Figure 5 presents the MER curves that compare channel estimation performance for CSE using different classes of pilot symbols. Red curves represent random generated symbols, and blue curves represent BPSK modulated pilots. In the case of , performances of the two kinds of pilots seem pretty much the same thing. But performance of random modulated pilots is much better in the other two cases.
In this paper, we have investigated cannel estimation in DCT-OFDM system. We have compared performance of LS, MMSE, and CS based estimation. CS has exploited the sparse property of multipath channel. Compared with LS estimation, CS estimation enables accurate channel estimation with less pilots. This means that CS estimation economizes the key communication resources of DCT-OFDM system, such as bandwidth and energy. Hence, CS channel estimation leads to high throughput and data rate. On the other hand, MMSE can give the optimal channel estimation on the condition of knowing channel statistic as prior information. This condition is unachievable in practical engineering. In our future work, we will focus on CCS scheme in other communication systems.
Conflict of Interests
The authors declare that there is no conflict of interests regarding the publication of this paper.
This work is supported by the National Natural Science Foundation of China (61032004) and the National High Technology Research and Development Program of China (“863” Program) (2012AA121605, 2012AA01A503, and 2012AA01A510).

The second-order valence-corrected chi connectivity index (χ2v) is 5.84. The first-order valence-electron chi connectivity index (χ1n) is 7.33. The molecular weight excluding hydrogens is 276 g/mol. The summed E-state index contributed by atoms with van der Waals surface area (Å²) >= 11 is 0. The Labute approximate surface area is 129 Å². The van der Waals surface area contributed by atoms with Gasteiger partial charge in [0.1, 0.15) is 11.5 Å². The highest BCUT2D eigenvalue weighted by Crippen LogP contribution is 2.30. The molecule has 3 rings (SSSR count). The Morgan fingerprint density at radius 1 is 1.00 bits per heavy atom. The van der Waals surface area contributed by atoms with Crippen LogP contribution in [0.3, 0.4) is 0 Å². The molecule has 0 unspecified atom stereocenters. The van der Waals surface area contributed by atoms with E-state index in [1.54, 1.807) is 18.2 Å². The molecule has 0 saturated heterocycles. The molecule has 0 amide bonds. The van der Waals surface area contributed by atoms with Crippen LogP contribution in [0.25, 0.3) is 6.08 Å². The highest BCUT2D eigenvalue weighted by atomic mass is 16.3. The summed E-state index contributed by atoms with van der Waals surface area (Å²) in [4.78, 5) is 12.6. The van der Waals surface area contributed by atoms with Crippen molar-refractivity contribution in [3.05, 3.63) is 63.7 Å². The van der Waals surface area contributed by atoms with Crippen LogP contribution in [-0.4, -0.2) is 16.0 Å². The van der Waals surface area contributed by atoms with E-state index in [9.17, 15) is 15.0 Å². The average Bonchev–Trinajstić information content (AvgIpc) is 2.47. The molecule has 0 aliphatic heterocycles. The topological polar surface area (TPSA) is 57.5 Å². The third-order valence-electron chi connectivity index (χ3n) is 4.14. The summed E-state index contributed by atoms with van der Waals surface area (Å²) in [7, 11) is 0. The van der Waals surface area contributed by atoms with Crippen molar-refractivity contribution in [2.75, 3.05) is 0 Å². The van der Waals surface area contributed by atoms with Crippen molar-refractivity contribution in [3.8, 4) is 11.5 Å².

S. B. Weinstein and P. M. Ebert, “Data transmission by frequency-division multiplexing using the discrete Fourier transform,” IEEE Transactions on Communications, vol. 19, no. 5, pp. 628–634, 1971.View at: Google Scholar
N. Al-Dhahir and H. Minn, “A new multicarrier transceiver based on the discrete cosine transform,” in Proceedings of the IEEE Wireless Communications and Networking Conference (WCNC '05), pp. 45–50, New Orleans, La, USA, March 2005.View at: Google Scholar
G. D. Mandyam, “On the discrete cosine transform and OFDM systems,” in Proceedings of the IEEE International Conference on Accoustics, Speech, and Signal Processing, pp. 544–547, April 2003.View at: Google Scholar
J.-J. van de Beek, O. Edfors, M. Sandell, S. K. Wilson, and P. O. Borjesson, “On channel estimation in OFDM systems,” in Proceedings of the IEEE 45th Vehicular Technology Conference, pp. 815–819, July 1995.View at: Google Scholar
A. Tomasoni, D. Gatti, S. Bellini, M. Ferrari, and M. Siti, “Efficient OFDM channel estimation via an information criterion,” IEEE Transactions on Wireless Communications, vol. 12, no. 3, pp. 1352–1362, 2013.View at: Google Scholar
X. Xiong, B. Jiang, X. Gao, and X. You, “DFT-based channel estimator for OFDM systems with leakage estimation,” IEEE Communications Letters, vol. 17, no. 8, pp. 1592–1595, 2013.View at: Google Scholar
P. Cheng, Z. Chen, Y. Rui et al., “Channel estimation for OFDM systems over doubly selective channels: a distributed compressive sensing based approach,” IEEE Transactions on Communications, vol. 61, no. 10, pp. 4173–4185, 2013.View at: Google Scholar
J.-C. Chen, C.-K. Wen, and P. Ting, “An efficient pilot design scheme for sparse channel estimation in OFDM systems,” IEEE Communications Letters, vol. 17, no. 7, pp. 1352–1355, 2013.View at: Google Scholar
D. Hu, X. Wang, and L. He, “A new sparse channel estimation and tracking method for time-varying OFDM systems,” IEEE Transactions on Vehicular Technology, vol. 61, no. 10, pp. 4173–4185, 2013.View at: Google Scholar
N. Ahmed, T. Natarajan, and K. Rao, “Discrete cosine transform,” IEEE Transactions on Computers, vol. 23, no. 1, pp. 90–93, 1974.View at: Google Scholar
Y. C. Pati, R. Rezaiifar, and P. S. Krishnaprasad, “Orthogonal matching pursuit: recursive function approximation with applications to wavelet decomposition,” in Proceedings of the 27th Asilomar Conference on Signals, Systems & Computers, pp. 40–44, November 1993.View at: Google Scholar
W.-H. Chen, C. H. Smith, and S. C. Fralick, “A fast computational algorithm for the discrete cosine transform,” IEEE Transactions on Communications, vol. 25, no. 9, pp. 1004–1009, 1977.View at: Google Scholar